Dark – The More I know, the Less I Understand

The more I know, the less I understand may seem like a problematic mantra for Netflix’s Original Dark but with each episode I’m entranced with the endless possibilities found within the supernatural drama. One moment I believe that I’ve figured out what will happen next in the series but suddenly I’m thrown for a loop as the characters develop through troubling realizations, completely changing the world within the Winden Community. The audience’s emotions are immediately thrown for a loop as we are introduced to the world via the misery and numbness of the town as a character takes their own life.

The atmosphere of Winden is masterfully crafted through panoramic shots of the environment surrounding the nuclear power plant, providing the audience with an understanding of the vast forest landscape around Winden.


Sticking true to its title and German influences, Dark, casts a dark shadow across an array of characters as they attempt to cope with crisis within their own town. Day in and day out Winden is showered with pouring rain. This rain portrays the onslaught of darkness that consumes the town, the trembles, the flashing lights, and the missing children. Each time the news of another child going missing wears down on the town and its inhabitants, causing them to grow more suspicious of its neighbors, spouses, and parents.

I won’t delve any deeper into the show as I don’t wish to spoil any of Dark’s intricate plot lines to those that haven’t had the chance to start it. Many critics and viewers saw many similarities between Stranger Things and Dark but trust me when I say these two shows are nothing alike, although there are quite a few times that Dark pokes fun at Stranger Things. When approaching Dark you need to understand that you’re in for a mind bending ride that may not provide all the answers you wish for but know that your perception of reality and time will be questioned.


Lastly I’ll be decoding Dark by utilizing John Fiske’s “Code’s of Television.” Fiske’s code includes three levels, level one: reality, level two: representation, and finally, level three: ideology.

Level one:

‘Reality’ – Country of origin: Germany, combination of modern, future, and past setting including aspects of each era.

Level two:

‘Representation’ (Technical Codes) – Modern electric music, rock, and ensemble. Long pans across the vast environment can be found throughout with tightly edited scenes during dialogue. Dark environments portray the grim world found in Dark with much of the show featuring dim lighting, overcast, nighttime scenes, and rainfall.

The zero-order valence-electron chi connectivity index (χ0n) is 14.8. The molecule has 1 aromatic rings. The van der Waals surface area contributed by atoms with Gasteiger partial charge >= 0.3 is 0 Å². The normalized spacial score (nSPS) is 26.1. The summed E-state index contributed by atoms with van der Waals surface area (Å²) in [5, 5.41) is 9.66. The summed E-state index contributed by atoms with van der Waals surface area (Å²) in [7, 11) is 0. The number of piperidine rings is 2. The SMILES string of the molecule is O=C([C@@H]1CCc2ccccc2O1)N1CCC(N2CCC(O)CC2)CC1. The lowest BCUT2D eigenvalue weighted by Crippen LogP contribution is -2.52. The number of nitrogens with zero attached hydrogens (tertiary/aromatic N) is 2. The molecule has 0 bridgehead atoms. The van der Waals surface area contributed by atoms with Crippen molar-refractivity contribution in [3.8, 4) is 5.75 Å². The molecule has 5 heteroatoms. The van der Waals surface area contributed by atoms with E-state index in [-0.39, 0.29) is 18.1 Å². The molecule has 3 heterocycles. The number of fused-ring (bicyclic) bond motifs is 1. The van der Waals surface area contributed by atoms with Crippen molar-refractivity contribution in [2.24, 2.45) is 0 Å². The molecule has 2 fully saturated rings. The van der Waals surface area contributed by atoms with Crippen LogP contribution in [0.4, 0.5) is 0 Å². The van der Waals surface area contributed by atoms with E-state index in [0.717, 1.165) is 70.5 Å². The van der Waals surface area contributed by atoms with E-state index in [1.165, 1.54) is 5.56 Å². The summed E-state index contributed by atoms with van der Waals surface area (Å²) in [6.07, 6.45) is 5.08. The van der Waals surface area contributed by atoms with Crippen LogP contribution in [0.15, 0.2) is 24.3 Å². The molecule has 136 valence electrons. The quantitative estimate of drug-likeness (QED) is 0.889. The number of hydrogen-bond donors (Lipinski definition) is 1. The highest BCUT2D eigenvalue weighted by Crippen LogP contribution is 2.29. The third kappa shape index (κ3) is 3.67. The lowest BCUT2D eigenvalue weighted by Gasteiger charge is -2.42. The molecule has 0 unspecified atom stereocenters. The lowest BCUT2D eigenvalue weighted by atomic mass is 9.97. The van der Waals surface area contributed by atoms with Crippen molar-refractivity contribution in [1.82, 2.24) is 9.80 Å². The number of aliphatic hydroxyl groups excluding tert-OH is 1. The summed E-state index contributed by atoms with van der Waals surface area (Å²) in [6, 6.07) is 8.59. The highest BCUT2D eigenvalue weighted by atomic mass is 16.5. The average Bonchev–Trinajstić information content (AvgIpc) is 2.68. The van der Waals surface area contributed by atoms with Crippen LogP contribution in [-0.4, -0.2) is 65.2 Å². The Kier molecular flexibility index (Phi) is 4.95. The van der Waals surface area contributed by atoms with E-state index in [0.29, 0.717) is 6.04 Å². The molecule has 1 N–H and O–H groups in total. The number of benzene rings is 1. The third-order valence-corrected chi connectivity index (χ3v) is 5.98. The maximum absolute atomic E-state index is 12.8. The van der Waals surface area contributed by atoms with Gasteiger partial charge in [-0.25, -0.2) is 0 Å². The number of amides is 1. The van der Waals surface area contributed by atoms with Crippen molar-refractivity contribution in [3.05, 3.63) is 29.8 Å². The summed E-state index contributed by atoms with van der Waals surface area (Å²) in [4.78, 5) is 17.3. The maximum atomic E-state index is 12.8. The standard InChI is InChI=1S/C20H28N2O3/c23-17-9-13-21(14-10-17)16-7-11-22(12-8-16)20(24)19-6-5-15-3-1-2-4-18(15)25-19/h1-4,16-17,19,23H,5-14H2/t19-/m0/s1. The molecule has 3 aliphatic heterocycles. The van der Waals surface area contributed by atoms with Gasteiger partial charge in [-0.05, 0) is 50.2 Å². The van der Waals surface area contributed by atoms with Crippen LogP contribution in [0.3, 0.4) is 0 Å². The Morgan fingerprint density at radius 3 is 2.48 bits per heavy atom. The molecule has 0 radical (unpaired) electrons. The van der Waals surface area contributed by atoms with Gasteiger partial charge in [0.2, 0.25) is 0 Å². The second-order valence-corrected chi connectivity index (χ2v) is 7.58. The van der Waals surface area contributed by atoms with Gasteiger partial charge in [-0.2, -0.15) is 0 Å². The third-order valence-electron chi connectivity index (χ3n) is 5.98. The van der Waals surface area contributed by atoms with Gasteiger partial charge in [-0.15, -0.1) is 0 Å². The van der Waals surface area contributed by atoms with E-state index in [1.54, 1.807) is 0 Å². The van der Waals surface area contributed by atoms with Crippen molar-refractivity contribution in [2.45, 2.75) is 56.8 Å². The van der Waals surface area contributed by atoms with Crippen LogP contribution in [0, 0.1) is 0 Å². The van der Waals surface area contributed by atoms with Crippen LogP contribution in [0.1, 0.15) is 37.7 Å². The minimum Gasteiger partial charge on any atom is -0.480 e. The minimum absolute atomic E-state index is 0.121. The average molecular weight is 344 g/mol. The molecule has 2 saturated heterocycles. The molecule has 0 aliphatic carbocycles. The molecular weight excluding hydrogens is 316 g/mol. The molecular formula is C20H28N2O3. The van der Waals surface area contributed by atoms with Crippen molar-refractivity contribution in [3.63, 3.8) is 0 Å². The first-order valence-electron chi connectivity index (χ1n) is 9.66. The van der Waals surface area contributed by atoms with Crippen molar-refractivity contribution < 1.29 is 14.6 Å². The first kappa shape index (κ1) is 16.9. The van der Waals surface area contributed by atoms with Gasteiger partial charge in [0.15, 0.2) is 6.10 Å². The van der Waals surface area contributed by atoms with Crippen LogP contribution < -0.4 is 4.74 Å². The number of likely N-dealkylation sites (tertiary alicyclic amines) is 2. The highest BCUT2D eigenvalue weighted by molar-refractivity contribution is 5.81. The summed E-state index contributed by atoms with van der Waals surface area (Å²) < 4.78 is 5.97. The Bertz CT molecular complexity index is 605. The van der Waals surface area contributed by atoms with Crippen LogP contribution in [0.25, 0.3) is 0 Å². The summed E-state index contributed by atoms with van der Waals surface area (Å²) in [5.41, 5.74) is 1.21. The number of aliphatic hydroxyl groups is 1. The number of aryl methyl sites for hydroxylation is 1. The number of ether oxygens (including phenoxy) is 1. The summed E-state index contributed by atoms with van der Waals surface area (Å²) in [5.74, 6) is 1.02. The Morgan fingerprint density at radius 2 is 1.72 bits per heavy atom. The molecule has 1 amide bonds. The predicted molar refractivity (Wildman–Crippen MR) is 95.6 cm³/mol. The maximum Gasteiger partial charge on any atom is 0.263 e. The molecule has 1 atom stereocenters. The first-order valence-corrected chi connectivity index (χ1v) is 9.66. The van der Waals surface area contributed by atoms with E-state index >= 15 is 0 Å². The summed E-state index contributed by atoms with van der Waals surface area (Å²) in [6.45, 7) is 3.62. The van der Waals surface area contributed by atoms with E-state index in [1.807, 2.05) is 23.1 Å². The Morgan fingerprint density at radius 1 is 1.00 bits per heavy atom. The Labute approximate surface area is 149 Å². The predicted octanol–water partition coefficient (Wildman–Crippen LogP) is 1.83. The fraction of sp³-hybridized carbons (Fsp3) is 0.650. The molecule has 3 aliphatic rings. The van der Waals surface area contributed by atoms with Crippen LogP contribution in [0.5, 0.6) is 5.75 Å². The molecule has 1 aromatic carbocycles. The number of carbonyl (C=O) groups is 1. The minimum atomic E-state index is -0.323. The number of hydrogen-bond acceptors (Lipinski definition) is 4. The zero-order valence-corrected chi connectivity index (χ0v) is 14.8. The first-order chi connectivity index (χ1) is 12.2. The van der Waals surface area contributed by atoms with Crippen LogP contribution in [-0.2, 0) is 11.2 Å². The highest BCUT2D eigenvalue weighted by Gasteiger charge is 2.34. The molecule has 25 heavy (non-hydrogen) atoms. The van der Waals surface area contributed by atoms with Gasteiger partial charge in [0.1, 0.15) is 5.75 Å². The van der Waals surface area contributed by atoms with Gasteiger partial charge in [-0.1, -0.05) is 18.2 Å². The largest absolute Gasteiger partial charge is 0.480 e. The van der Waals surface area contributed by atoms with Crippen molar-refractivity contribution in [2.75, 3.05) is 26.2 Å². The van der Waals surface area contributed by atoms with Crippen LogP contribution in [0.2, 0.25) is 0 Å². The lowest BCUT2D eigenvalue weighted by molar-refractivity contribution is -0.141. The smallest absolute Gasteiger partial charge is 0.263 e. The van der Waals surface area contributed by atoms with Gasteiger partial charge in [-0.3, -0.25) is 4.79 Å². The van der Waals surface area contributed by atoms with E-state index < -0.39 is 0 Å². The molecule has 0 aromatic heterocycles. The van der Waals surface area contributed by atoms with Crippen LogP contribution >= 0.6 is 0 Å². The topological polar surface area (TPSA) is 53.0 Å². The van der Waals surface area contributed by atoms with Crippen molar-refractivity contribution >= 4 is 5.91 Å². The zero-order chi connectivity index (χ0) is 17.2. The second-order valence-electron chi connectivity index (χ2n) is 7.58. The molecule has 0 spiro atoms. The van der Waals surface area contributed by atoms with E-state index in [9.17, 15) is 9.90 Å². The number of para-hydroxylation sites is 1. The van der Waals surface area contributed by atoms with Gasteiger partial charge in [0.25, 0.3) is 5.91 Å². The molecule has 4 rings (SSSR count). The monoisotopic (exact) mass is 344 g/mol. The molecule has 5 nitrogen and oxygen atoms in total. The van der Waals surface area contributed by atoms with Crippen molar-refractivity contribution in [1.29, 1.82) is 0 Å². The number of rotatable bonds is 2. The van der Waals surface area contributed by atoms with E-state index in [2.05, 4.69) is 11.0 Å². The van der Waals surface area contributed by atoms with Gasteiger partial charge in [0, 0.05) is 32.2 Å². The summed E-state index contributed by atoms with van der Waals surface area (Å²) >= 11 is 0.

Level three:

‘Ideology’ – The Netflix Original Dark can be digested in a multitude of ways depending on the individual analyzing the media text along with the rhetoric infused in the story. My particular belief is that Dark is a story of growing old and the understanding of the lack of control we have in some instances of our lives. The years continue to compound on top of one another and we convince ourselves that we are making some sort of “progress” in life, yearning for a sign that we are on the right path while there be no absolute path.

Dark prods the audience to question time and the simple definition that the world provides us of it, and the effects it may have on our future, present, and past. How are each of these interlaced with one another? Are we truly in the present while the past has already taken place or are is everything happening at once?

Lastly, Dark attempts to convince the audience that it is not the past that changes the present and future but it is the present, past, and future that is having an effect on all timelines. This being said, Dark does make an argument for the effects the past have on us by unearthing secular facts about the characters throughout the show, and how these choices made by them shaped the world of Dark.

I’m excited to return to Netflix’s Dark as I search for more clues to piece together a story unlike any I’ve seen before. Upon my second viewing my perspective may change on the show and I hope my understanding of the rhetoric evolves along with my viewing. I hope you all take the time to give Dark a chance and dive deep into the dark city of Winden.

  1. […] my hunger immediately left my mind. Worried that I had stepped into the same wormhole as Mikkel in Dark, I place my hand upon the glass protecting the last Elite Controller in the store. A magical […]



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